Michel-Jean Cazabon, Cedar Point, Mount Tamana

Michel-Jean Cazabon, Cedar Point, Mount Tamana, 1851, pen and brown ink, brown wash, graphite, and white gouache on medium, slightly textured, beige wove paper, 21.6 x 27.9 cm (Yale Center for British Art, Paul Mellon Collection, New Haven)

Michel-Jean Cazabon, Cedar Point, Mount Tamana, 1851, pen and brown ink, brown wash, graphite, and white gouache on medium, slightly textured, beige wove paper, 21.6 x 27.9 cm (Yale Center for British Art, Paul Mellon Collection, New Haven)

It’s an almost monochromatic image. This westward view from Mount Tamana in Trinidad is composed of shades of brown ink, masterfully blended to capture a sense of depth with lush, dark vegetation in the foreground and a light rendition of the hazy landscape beyond. White gouache is subtly used to highlight the leaves of a few plants and a sliver of the Atlantic on the horizon. This work is one of many Michel-Jean Cazabon made in the 1850s of the landscapes and resources of this Caribbean island in a variety of media.

The artist and the governor

Cedar Point, Mount Tamana was created for George Francis Robert, the third Lord Harris and the British governor of Trinidad since 1846. After a decade in Europe, Cazabon returned to his native Trinidad in 1848 and opened a studio as a landscape painter and art teacher in the capital of Port of Spain. The art market of this British colony was small, with few professional painters. Nevertheless, Cazabon received commissions from some of the wealthiest and most influential figures in Trinidadian colonial society, quickly attracting the attention of the governor.

Harris became Cazabon’s most important client between 1849 and 1854, when Lord Harris left his post after the death of his wife. The painter created a series of works that allude to the governor’s private and working life, responding to his desire to document what he knew was a temporary stay in the Caribbean.

Michel-Jean Cazabon, St. James Barracks, 1851, pen and brown ink, brown wash, graphite, and white gouache on medium, slightly textured, beige wove paper, 19.1 x 30.5 cm (Yale Center for British Art, Paul Mellon Collection, New Haven)

Michel-Jean Cazabon, St. James Barracks, 1851, pen and brown ink, brown wash, graphite, and white gouache on medium, slightly textured, beige wove paper, 19.1 x 30.5 cm (Yale Center for British Art, Paul Mellon Collection, New Haven)

Cazabon created compositions centering on government buildings, the governor’s residences, the St. James Barracks, and both the main Anglican and Catholic churches in Port of Spain. Works like these show an ordered and thriving colony through idealized landscapes, seemingly influenced by the governor’s beneficial administration.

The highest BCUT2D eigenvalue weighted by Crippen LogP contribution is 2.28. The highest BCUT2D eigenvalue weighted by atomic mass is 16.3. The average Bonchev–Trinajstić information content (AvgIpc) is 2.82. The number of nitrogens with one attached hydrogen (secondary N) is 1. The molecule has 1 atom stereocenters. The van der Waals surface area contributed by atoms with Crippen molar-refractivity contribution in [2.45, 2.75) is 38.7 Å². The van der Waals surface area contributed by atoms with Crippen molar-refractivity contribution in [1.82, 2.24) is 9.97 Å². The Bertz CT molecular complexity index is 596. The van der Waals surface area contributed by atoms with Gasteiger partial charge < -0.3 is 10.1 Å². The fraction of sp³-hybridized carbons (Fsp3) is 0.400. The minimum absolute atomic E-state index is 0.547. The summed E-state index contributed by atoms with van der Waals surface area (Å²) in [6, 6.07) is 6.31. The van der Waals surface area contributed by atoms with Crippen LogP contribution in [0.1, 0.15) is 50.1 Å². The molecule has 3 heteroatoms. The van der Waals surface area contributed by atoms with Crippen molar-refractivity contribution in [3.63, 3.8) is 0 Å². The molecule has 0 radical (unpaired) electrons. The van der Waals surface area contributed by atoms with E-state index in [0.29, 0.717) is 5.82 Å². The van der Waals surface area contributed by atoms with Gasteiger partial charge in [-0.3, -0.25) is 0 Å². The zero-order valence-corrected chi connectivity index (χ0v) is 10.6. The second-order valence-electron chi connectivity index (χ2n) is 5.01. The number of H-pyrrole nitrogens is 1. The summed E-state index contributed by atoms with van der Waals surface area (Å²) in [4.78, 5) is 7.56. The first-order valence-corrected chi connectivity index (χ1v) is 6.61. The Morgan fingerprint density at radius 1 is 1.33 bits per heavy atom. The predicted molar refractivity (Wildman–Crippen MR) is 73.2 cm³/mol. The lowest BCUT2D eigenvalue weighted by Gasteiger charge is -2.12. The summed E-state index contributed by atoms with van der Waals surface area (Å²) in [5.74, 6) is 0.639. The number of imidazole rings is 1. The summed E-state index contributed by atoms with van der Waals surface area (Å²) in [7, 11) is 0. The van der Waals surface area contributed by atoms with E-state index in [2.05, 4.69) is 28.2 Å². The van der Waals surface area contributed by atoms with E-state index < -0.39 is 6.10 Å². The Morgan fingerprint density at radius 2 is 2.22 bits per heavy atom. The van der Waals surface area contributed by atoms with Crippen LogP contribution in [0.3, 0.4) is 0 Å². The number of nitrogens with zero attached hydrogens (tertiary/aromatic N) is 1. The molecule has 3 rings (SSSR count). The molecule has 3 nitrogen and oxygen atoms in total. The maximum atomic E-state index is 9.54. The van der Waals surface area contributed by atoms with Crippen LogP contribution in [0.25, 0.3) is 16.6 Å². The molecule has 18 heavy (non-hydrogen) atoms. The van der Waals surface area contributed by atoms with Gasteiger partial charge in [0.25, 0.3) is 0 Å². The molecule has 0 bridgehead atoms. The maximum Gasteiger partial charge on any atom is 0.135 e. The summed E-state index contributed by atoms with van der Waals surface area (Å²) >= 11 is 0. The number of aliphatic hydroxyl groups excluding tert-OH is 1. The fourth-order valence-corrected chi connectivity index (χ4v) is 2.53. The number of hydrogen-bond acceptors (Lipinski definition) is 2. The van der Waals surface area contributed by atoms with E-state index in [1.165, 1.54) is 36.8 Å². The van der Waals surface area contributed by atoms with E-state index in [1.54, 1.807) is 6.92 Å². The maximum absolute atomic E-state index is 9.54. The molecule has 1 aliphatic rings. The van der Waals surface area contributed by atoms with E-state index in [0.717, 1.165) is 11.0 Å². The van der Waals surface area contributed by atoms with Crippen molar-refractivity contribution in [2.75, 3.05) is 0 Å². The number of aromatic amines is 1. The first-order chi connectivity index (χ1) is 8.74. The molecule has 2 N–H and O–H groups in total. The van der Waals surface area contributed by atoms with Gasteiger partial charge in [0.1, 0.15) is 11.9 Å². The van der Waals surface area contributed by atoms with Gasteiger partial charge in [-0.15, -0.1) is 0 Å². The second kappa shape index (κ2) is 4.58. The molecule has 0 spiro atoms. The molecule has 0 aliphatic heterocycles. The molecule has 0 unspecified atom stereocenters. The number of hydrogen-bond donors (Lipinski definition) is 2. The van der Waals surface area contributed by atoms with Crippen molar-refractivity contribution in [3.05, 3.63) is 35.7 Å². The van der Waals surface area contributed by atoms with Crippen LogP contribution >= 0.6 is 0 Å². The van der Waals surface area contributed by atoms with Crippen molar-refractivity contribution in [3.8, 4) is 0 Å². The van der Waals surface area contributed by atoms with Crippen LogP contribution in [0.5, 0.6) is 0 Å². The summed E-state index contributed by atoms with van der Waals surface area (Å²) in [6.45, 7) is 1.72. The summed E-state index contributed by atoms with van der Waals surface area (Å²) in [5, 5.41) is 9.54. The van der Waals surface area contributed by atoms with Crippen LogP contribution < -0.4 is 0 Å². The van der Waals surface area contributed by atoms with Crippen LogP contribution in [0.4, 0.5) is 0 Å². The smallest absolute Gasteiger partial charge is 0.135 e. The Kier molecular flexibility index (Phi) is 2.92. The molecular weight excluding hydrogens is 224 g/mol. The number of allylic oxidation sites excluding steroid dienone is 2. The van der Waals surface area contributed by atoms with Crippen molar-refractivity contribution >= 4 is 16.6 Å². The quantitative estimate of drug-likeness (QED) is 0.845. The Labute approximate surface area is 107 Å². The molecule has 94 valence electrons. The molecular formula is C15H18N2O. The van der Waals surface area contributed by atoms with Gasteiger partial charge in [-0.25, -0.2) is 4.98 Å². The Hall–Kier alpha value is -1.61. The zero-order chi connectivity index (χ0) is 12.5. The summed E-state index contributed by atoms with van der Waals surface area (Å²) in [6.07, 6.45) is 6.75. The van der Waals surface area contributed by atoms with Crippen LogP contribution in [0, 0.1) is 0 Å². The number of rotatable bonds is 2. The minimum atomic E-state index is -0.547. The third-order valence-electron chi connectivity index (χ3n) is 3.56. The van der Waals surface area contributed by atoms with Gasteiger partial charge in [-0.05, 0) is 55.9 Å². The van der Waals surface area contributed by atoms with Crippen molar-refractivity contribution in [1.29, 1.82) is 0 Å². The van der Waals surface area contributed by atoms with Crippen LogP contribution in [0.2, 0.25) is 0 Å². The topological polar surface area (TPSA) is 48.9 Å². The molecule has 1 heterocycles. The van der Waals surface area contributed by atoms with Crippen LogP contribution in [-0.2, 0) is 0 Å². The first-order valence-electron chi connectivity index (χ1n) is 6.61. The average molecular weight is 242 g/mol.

The artist also accompanied Lord Harris on hunting excursions around the colony and documented the sites. Cedar Point, Mount Tamana is the result of one of these trips. He made a version of this composition in oil for the governor and featured a print of it in Views of Trinidad, the first of his three lithographic albums. 

Seven figures (detail), Michel-Jean Cazabon, Cedar Point, Mount Tamana, 1851 (Yale Center for British Art, Paul Mellon Collection, New Haven)

Seven figures (detail), Michel-Jean Cazabon, Cedar Point, Mount Tamana, 1851 (Yale Center for British Art, Paul Mellon Collection, New Haven)

Mount Tamana is in Sangre Grande, a westward region in Trinidad. The composition features a view from Tamana that includes part of the mountain itself on the left side. There, in the middle ground, is a group of seven figures resting at the foot of a great silk-cotton tree. One of the men in top hats, perhaps the one pointing toward the land in the background, may be Lord Harris. [1] The man seated on one of the tree roots on the extreme left, seemingly sketching in the portfolio in his hands, may just be the only known representation of the artist himself. [2] He locates himself near two Black figures sitting on the ground, who are likely the guides for the hunting group. The watercolor could be a preparatory model for the lithographic version and the oil painting, though this last one contains some variations. The composition is largely the same, but Cazabon included an eighth figure to the group and slightly shifted their poses.

Michel-Jean Cazabon, The Governor's Residence, St. Anns, 1851, pen and brown ink, brown wash, graphite, and white gouache on medium, slightly textured, beige wove paper, 19.4 x 26.7 cm (Yale Center for British Art, Paul Mellon Collection, New Haven)

Michel-Jean Cazabon, The Governor’s Residence, St. Anns, 1851, pen and brown ink, brown wash, graphite, and white gouache on medium, slightly textured, beige wove paper, 19.4 x 26.7 cm (Yale Center for British Art, Paul Mellon Collection, New Haven)

Trinidad through the picturesque

Cazabon found his niche amongst the wealthy British landowners and politicians eager to commission art to commemorate their property and work in the Caribbean. His work for Lord Harris falls into this category, and his approach demonstrates an understanding of his clientele’s sensibilities. Cazabon trained as an artist in France, but this production in Trinidad is clearly informed by the British taste for the picturesque, which involved a preference for idealized rural and urban landscapes, where nature acquires an almost manicured quality and buildings seem to blend in harmoniously, like a natural part of the geography. The picturesque was developed in late 18th-century England by William Gilpin and it became popular amongst professional and amateur landscapists after the publication of his 1768 treatise Essay on Prints. In this essay, Gilpin presented the picturesque not as an art style but as an aesthetic that produces beautiful images and aims to capture a sense of the roughness of nature through a compositional formula that includes elements like winding paths and unthreatening country folk. The list of subscribers of Cazabon’s lithographic albums express interest amongst the local elite, like the archbishop, members of the clergy, high-ranking navy officers, and doctors in his vision of a picturesque Trinidad. [3]